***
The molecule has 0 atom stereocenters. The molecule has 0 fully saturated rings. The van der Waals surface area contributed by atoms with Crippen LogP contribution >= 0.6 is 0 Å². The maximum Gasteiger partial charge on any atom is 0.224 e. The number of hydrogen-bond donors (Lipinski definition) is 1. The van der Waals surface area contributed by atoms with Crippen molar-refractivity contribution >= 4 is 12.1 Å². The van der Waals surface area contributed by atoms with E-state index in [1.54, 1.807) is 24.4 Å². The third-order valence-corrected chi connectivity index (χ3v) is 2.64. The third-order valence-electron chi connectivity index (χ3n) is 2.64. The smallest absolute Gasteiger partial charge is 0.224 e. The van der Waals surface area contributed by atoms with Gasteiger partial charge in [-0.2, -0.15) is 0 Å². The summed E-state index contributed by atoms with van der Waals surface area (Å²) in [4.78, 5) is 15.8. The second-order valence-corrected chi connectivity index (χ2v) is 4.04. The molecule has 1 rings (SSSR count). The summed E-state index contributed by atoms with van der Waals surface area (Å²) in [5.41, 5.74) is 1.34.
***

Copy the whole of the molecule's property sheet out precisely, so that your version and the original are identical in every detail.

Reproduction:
The molecule has 0 atom stereocenters. The molecule has 0 fully saturated rings. The van der Waals surface area contributed by atoms with Crippen LogP contribution >= 0.6 is 0 Å². The maximum Gasteiger partial charge on any atom is 0.224 e. The number of hydrogen-bond donors (Lipinski definition) is 1. The van der Waals surface area contributed by atoms with Crippen molar-refractivity contribution >= 4 is 12.1 Å². The van der Waals surface area contributed by atoms with E-state index in [1.54, 1.807) is 24.4 Å². The third-order valence-corrected chi connectivity index (χ3v) is 2.64. The third-order valence-electron chi connectivity index (χ3n) is 2.64. The smallest absolute Gasteiger partial charge is 0.224 e. The van der Waals surface area contributed by atoms with Gasteiger partial charge in [-0.2, -0.15) is 0 Å². The summed E-state index contributed by atoms with van der Waals surface area (Å²) in [4.78, 5) is 15.8. The second-order valence-corrected chi connectivity index (χ2v) is 4.04. The molecule has 1 rings (SSSR count). The summed E-state index contributed by atoms with van der Waals surface area (Å²) in [5.41, 5.74) is 1.34.